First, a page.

As justification for their action in filing their complaint without first seeking an amendment of the ordinance as provided therein, plaintiffs rely upon County of Lake v. MacNeal, 24 Ill.2d 253; City of Loves Park v. Woodward Governor Co. 14 Ill.2d 623; Bright v. City of Evanston, 10 Ill.2d 178, and Reilly v. City of Chicago, 24 Ill.2d 348. An analysis of each of these cases reveals that none is authority for the plaintiffs' present position. MacNeal and Woodward are both clearly distinguishable from the instant proceedings in that both of these cases involved attempts by the municipal authorities to enforce the ordinance against the property owner. This court there held that the defendant property owner was entitled to raise the question of unconstitutionality or invalidity of the zoning ordinance as applied to the property in question as a defense to the municipal action against him. The court in MacNeal made clear the basis for its ruling in saying "we believe there are substantial differences between a property owner who is the moving party in an action to declare an ordinance invalid as to his property, and one who is summoned into court and charged with illegally violating the ordinance. * * * So long as local authorities institute an action, a defendant should be entitled to defend on the ground of the invalidity of the ordinance and to have the issue determined." The practical necessity for this rule is found in the court's additional statement, "If it were to be otherwise, the result could be that judicial machinery would be used to enforce an ordinance that is unconstitutional."

The Reilly case involved an appeal by the defendant city of Chicago from a declaratory judgment, entered on the plaintiff's complaint, holding the city zoning ordinance void as applied to the plaintiffs' property. This court reversed and remanded holding that "The elementary doctrine laid down in the Bright case is that, except only where the validity of an ordinance as a whole is attacked, an effort must be made to obtain relief at the local community level before the plaintiff seeks relief from the courts." This case reaffirmed the Bright doctrine and concluded with the statement that "Application for relief at the local level was a prerequisite to access to the courts."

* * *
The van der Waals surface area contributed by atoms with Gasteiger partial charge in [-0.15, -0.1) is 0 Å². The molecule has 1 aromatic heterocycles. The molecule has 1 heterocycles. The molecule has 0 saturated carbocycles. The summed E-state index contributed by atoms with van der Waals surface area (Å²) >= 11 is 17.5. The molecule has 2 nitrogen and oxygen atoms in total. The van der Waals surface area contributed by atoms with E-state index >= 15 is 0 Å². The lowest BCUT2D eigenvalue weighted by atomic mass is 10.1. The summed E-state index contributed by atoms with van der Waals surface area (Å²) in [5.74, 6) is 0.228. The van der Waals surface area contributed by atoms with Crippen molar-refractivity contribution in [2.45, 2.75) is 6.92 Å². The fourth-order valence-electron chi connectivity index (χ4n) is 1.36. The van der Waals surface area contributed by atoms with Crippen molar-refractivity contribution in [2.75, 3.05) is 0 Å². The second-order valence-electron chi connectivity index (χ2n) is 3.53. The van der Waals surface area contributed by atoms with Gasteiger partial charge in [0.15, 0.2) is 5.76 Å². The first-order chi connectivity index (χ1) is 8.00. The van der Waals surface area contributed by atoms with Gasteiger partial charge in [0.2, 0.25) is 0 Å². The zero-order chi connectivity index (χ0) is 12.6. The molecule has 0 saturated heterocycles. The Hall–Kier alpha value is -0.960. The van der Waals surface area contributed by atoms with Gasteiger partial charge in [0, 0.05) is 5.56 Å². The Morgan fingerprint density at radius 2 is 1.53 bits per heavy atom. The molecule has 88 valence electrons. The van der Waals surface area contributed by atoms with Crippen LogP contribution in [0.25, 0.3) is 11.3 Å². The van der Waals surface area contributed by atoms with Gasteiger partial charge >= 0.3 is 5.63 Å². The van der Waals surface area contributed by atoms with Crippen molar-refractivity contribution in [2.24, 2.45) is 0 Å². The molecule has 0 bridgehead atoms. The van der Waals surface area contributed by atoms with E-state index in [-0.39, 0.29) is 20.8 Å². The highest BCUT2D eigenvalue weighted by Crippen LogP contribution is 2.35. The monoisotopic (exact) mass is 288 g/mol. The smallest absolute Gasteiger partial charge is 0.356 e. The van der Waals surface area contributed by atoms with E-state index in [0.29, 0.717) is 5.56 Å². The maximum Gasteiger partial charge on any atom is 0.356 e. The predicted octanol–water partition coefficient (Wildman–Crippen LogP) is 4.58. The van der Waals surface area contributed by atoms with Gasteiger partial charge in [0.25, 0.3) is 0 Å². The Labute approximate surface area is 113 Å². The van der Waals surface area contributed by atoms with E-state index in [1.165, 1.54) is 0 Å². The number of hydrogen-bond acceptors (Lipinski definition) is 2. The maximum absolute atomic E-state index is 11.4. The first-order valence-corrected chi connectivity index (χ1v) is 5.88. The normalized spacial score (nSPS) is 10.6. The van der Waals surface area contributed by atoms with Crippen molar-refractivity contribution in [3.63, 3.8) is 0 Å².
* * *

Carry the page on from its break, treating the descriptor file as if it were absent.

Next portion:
In the instant case plaintiffs seek to have the ordinance declared unconstitutional as applied to their property. They allege that the defendant city is seeking to enforce the ordinance, but no action has been taken against these plaintiffs and this proceeding is not a suit to enforce the ordinance.

The ordinance in question gives plaintiffs the right to submit to the zoning administrator an application for an amendment to the zoning ordinance to be filed with the city clerk, who is required to file the same with the city council for processing in accordance with the ordinance. Until plaintiffs exercise this right they are not entitled to initiate this action to determine the constitutionality of the ordinance as applied to the property herein.

Since this action was prematurely brought, no other questions need be discussed.

Accordingly, the judgment of the circuit court of Cook County is hereby reversed and the cause is remanded with directions to dismiss the complaint.

Reversed and remanded, with directions.


© 2002 VersusLaw Inc.

Buy This Entire Record For $7.95

Official citation and/or docket number and footnotes (if any) for this case available with purchase.

Learn more about what you receive with purchase of this case.